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Evidence-Based Complementary and Alternative Medicine
Volume 2011 (2011), Article ID 383245, 10 pages
Review Article

Quality of Reporting of Randomized Clinical Trials in Tai Chi Interventions—A Systematic Review

1Department of Epidemiology and Preventive Medicine, University of Maryland School of Medicine, Baltimore, USA
2National Study Center for Trauma & EMS, 701 W. Pratt Street, Suite 590, Baltimore, MD 21201, USA
3Department of Kinesiology, University of Maryland, College Park, MD, USA
4Center for Orthopedics, Dongfang Hospital, Beijing, China
5Wangjing Hospital of China Academy of Chinese Medical Sciences, Beijing, China
6Health Outcome Management, LLC, USA
7Welch Center for Prevention, Epidemiology & Clinical Research, Johns Hopkins Medical Institutions, Baltimore, MD, USA

Received 10 July 2008; Accepted 24 February 2009

Copyright © 2011 Jing-Yi Li et al. This is an open access article distributed under the Creative Commons Attribution License, which permits unrestricted use, distribution, and reproduction in any medium, provided the original work is properly cited.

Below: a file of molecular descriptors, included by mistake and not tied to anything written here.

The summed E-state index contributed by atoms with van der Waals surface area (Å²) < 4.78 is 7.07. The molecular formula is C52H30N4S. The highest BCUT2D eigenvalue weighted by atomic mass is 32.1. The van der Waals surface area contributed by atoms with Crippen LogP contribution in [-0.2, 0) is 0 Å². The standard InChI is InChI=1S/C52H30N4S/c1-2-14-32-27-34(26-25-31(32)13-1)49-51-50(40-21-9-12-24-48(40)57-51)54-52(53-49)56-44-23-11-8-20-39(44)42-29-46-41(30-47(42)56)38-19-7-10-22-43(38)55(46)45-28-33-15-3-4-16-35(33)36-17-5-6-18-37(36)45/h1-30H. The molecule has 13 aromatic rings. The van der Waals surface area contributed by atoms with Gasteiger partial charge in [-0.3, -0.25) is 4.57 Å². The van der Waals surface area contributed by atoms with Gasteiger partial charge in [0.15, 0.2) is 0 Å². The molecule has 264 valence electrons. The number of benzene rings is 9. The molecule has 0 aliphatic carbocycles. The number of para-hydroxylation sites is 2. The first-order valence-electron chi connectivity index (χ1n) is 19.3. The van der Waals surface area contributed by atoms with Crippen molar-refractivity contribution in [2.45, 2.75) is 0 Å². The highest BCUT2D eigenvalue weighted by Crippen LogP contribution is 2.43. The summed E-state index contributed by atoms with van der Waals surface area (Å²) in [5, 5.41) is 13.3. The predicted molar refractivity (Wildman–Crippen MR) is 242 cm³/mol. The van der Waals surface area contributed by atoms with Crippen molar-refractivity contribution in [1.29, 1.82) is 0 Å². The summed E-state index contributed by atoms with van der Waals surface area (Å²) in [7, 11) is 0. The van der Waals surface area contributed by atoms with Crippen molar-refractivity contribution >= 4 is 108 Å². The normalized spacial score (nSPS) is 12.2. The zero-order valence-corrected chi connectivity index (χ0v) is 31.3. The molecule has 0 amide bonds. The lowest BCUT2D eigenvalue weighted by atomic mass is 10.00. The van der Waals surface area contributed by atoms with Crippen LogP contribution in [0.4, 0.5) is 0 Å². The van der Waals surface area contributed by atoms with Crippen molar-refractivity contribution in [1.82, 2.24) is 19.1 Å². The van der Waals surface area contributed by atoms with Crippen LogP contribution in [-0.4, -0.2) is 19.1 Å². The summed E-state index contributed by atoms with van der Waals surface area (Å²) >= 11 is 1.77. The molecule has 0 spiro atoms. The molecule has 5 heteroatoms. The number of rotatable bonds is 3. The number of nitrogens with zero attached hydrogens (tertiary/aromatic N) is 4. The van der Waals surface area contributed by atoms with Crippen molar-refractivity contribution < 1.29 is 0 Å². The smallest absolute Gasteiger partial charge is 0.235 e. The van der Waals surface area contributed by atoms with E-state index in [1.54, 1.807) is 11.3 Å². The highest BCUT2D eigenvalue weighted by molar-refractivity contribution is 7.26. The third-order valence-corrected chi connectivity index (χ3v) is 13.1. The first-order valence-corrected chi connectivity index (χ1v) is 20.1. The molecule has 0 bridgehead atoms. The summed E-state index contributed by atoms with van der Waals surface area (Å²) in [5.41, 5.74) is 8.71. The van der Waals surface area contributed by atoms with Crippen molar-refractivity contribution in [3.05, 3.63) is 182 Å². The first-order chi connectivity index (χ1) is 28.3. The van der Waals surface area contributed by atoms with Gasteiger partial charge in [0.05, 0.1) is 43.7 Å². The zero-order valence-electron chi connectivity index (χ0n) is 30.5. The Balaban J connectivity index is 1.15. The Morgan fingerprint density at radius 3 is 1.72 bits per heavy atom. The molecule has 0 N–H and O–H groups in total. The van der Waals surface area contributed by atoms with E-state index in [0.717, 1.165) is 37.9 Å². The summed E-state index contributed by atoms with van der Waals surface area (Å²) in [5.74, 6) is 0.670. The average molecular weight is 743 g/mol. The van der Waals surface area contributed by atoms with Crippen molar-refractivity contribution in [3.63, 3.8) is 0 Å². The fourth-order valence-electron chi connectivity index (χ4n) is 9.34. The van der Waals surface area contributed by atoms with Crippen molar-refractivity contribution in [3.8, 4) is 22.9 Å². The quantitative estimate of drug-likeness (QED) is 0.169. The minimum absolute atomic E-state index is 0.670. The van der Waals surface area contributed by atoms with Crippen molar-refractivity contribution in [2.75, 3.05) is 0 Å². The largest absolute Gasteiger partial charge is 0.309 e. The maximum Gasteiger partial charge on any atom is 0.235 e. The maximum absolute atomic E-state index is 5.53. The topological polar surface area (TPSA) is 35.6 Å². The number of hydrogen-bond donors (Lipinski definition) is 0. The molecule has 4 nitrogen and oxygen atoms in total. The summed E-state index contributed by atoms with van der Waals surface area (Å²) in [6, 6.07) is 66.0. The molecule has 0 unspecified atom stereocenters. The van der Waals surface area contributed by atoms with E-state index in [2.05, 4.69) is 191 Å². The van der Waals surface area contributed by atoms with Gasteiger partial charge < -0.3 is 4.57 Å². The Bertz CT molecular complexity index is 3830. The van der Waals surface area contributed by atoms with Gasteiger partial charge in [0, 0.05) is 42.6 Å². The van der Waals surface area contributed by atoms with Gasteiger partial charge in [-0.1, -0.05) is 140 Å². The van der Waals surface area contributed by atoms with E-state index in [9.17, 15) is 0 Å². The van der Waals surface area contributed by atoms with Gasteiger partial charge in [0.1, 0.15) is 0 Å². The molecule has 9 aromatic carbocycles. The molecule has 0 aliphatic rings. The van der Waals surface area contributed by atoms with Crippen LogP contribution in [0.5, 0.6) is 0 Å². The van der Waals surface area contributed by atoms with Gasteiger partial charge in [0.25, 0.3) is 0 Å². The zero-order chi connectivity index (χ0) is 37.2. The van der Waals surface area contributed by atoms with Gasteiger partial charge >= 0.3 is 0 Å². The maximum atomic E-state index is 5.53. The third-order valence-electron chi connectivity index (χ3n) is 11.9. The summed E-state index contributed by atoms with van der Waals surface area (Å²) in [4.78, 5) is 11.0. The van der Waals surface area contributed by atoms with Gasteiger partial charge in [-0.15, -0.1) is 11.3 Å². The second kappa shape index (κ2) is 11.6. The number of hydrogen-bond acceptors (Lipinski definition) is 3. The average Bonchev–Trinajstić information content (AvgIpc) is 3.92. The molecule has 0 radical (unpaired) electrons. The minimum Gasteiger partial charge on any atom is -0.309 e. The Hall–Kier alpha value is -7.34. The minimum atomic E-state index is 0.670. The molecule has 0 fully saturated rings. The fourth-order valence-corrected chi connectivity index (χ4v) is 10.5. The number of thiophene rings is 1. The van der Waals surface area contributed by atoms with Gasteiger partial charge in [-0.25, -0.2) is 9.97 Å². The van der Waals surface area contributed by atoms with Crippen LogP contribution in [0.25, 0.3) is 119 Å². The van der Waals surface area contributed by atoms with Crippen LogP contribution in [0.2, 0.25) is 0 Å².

Objectives. To evaluate the reporting quality of published randomized clinical trials (RCTs) in the Tai Chi literature following the publication of the CONSORT guidelines in 2001. Data Sources. The OVID MEDLINE and PUBMED databases. Review Methods. To survey the general characteristics of Tai Chi RCTs in the literature, we included any report if (i) it was an original report of the trial; (ii) its design was RCT; (iii) one of the treatments being tested was Tai Chi; and (iv) it was in English. In addition, we assessed the reporting quality of RCTs that were published between 2002 and 2007, using a modified CONSORT checklist of 40 items. The adequate description of Tai Chi interventions in these trials was examined against a 10-item checklist adapted from previous reviews. Results. The search yielded 31 Tai Chi RCTs published from 2002 to 2007 and only 11 for 1992–2001. Among trials published during 2002–2007, the most adequately reported criteria were related to background, participant eligibility and interpretation of the study results. Nonetheless, the most poorly reported items were associated with randomization allocation concealment, implementation of randomization and the definitions of period of recruitment and follow-up. In addition, only 23% of RCTs provided adequate details of Tai Chi intervention used in the trials. Conclusion. The findings in this review indicated that the reporting quality of Tai Chi intervention trials is sub-optimal. Substantial improvement is required to meet the CONSORT guidelines and allow assessment of the quality of evidence. We believe that not only investigators, but also journal editors, reviewers and funding agencies need to follow the CONSORT guidelines to improve the standards of research and strengthen the evidence base for Tai Chi and for complementary and alternative medicine.